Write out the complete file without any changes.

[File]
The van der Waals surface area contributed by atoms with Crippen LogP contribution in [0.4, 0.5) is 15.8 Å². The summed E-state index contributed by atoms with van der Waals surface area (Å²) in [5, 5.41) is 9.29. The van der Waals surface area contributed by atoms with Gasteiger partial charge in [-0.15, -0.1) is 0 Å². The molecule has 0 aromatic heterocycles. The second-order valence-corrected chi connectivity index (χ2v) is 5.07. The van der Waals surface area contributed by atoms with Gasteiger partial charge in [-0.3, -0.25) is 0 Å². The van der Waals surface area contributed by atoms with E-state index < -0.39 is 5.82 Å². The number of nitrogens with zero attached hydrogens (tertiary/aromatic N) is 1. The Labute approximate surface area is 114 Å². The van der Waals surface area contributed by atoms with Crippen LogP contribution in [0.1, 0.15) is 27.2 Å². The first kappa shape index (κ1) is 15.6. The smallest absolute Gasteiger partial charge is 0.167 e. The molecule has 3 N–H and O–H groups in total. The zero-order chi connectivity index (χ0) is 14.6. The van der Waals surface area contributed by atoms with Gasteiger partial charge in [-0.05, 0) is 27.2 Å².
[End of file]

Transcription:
The van der Waals surface area contributed by atoms with Crippen LogP contribution in [0.4, 0.5) is 15.8 Å². The summed E-state index contributed by atoms with van der Waals surface area (Å²) in [5, 5.41) is 9.29. The van der Waals surface area contributed by atoms with Gasteiger partial charge in [-0.15, -0.1) is 0 Å². The molecule has 0 aromatic heterocycles. The second-order valence-corrected chi connectivity index (χ2v) is 5.07. The van der Waals surface area contributed by atoms with Gasteiger partial charge in [-0.3, -0.25) is 0 Å². The van der Waals surface area contributed by atoms with E-state index < -0.39 is 5.82 Å². The number of nitrogens with zero attached hydrogens (tertiary/aromatic N) is 1. The Labute approximate surface area is 114 Å². The van der Waals surface area contributed by atoms with Crippen LogP contribution in [0.1, 0.15) is 27.2 Å². The first kappa shape index (κ1) is 15.6. The smallest absolute Gasteiger partial charge is 0.167 e. The molecule has 3 N–H and O–H groups in total. The zero-order chi connectivity index (χ0) is 14.6. The van der Waals surface area contributed by atoms with Gasteiger partial charge in [-0.05, 0) is 27.2 Å².